Profit Potential

“…in this world nothing can be said to be certain, except death and taxes.” – Benjamin Franklin, October 24, 1788

Taxes must be considered when estimating the profitability of any market timing system.  Successful timing requires occasional to frequent selling, and selling means taxes on capital gains.  Market timing has to beat buy-and-hold, and the taxes!

Everyone’s tax situation is different, so we present here back-tested results of our market timing system with the following tax treatments:

Retirement Account – Grows Tax Free, Gains Taxed at 15% Once at Withdraw

Brokerage Account – Growth Taxed at 35% Annually, No Additional Taxes at Withdraw

Buy-and-Hold – Grows Tax Free, Gains Taxed at 15% Once at Withdraw

We assume no credit for capital loss carryover, 0% interest on cash balances, no brokerage fees and that taxes are paid from the profits of the accounts.  Negative growth is not taxed.  In the USA, short term capital gains are taxed as normal income (top bracket is 35%) and long-term capital gains are taxed at 15%.  For simplicity we have assumed these rates were unchanged and uniform historically.  Roth retirement accounts have no tax at withdraw but we omit this from the graphs because the difference is barely noticeable on the logarithmic y-axis.

The difference between green lines (retirement account) and blue lines (brokerage accounts) is from the taxes.  As you evaluate any market timing system, be sure to factor the tax implications.  A lot of our competitors show their leveraged, untaxed result (green line) versus unleveraged buy-and-hold without discussing tax implications.  If we did that, we would show only the 3x Leverage graph below with the green and solid-black lines.

Notable Observations:

  • As the leverage increased the performance for the brokerage and retirement accounts were superior.  Volatility increased with leverage, but our timing system was less volatile than buy-and-hold with the same leverage.  The market timing strategies were not free of losses, but the losses were less severe than buy-and-hold.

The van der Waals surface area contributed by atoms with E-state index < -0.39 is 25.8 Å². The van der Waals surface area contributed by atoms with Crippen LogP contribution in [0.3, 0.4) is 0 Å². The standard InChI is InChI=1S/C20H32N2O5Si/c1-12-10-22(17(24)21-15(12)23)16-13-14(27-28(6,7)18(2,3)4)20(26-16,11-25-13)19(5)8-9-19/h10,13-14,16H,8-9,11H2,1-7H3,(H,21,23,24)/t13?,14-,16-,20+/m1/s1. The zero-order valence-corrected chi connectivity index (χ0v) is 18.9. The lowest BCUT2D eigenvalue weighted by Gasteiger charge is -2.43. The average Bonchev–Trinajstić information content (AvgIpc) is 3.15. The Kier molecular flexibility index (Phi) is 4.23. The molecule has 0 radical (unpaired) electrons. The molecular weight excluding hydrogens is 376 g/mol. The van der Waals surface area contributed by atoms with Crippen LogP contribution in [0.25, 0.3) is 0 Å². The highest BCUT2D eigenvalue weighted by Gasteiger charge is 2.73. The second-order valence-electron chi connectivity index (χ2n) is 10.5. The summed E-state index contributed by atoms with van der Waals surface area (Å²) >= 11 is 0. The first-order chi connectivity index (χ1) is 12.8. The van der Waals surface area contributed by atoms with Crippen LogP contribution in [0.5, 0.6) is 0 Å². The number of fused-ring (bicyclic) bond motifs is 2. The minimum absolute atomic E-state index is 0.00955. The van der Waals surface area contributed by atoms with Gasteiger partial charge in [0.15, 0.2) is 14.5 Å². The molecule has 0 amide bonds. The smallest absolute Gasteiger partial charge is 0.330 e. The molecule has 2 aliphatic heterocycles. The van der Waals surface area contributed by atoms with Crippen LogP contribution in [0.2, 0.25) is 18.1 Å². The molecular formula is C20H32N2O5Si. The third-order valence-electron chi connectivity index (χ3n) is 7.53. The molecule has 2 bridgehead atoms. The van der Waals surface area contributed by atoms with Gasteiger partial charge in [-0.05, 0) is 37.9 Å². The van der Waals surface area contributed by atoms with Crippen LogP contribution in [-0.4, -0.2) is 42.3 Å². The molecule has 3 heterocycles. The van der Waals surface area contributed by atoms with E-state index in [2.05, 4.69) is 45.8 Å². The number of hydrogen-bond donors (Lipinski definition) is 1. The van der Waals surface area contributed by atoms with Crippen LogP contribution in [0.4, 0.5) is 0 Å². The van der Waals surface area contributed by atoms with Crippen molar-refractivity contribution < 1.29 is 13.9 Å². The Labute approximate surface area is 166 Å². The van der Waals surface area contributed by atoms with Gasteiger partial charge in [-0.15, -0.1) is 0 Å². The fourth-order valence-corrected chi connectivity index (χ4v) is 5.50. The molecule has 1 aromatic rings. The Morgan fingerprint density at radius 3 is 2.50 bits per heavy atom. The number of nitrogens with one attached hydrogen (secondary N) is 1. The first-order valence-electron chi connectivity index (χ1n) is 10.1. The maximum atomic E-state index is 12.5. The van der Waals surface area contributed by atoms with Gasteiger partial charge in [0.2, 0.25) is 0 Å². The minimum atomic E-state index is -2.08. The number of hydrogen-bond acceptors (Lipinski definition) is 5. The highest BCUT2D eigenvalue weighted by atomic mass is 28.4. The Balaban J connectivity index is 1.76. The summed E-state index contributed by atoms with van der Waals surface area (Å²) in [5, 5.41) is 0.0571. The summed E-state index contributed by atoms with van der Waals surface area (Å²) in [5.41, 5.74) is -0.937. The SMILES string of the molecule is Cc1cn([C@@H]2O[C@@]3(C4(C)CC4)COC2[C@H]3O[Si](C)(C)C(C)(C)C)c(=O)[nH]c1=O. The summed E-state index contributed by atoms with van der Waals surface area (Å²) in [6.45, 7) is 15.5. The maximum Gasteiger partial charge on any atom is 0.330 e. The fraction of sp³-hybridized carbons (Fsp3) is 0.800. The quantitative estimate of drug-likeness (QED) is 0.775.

• Without leverage, the compounding short-term capital gains tax nullified the benefit of market timing in the brokerage account, but there was still benefit in the retirement account.
  • On the 2x and 3x leverage graphs the dotted lines display buy-and-hold with the same leverage.  This fairly shows how much of the performance was from leverage, and how much was from our timing strategy.
  • There were years where buy-and-hold grew more than market timing, but over multiple years the market timing strategy eventually performed better and mitigated the downward swings when the market declined.

Tabular Results:

This table shows values from the graphs, omitting leveraged buy-and-hold (dotted lines).  With the stated assumptions, $1 invested at the end of 1985 would have grown to the amounts shown in the table, measured at the end of each calendar year. To estimate what your performance would have been, you can multiply the table value times the amount you could have invested.  For example, $1000 invested at the end of 1985 would have grown to $588,230 by the end of 2010 using 3x leverage in a retirement account.

Your actual performance will vary depending on how much you invest, your specific tax situation, the fees your broker charges and interest they offer on cash balances, and your use of retirement and brokerage accounts.  Past performance is not a guarantee of future returns.  All investing involves risk including the potential for losses.  The information on this page is for planning purposes and should not be construed as specific advice regarding taxes.

Capital Gains Tax Rates:

The long-term capital gains tax rate has been 15% in the United States from 2003 for most tax brackets.  The analysis on this page uses the 15% rate, although long-term capital gains for higher-income taxpayers jumped to 23.8% on 1/1/2013.  This is the 20% top bracket rate plus the new 3.8% Surtax on Investment Income levied on individuals making more than $200,000 a year, or couples with $250,000 or more.

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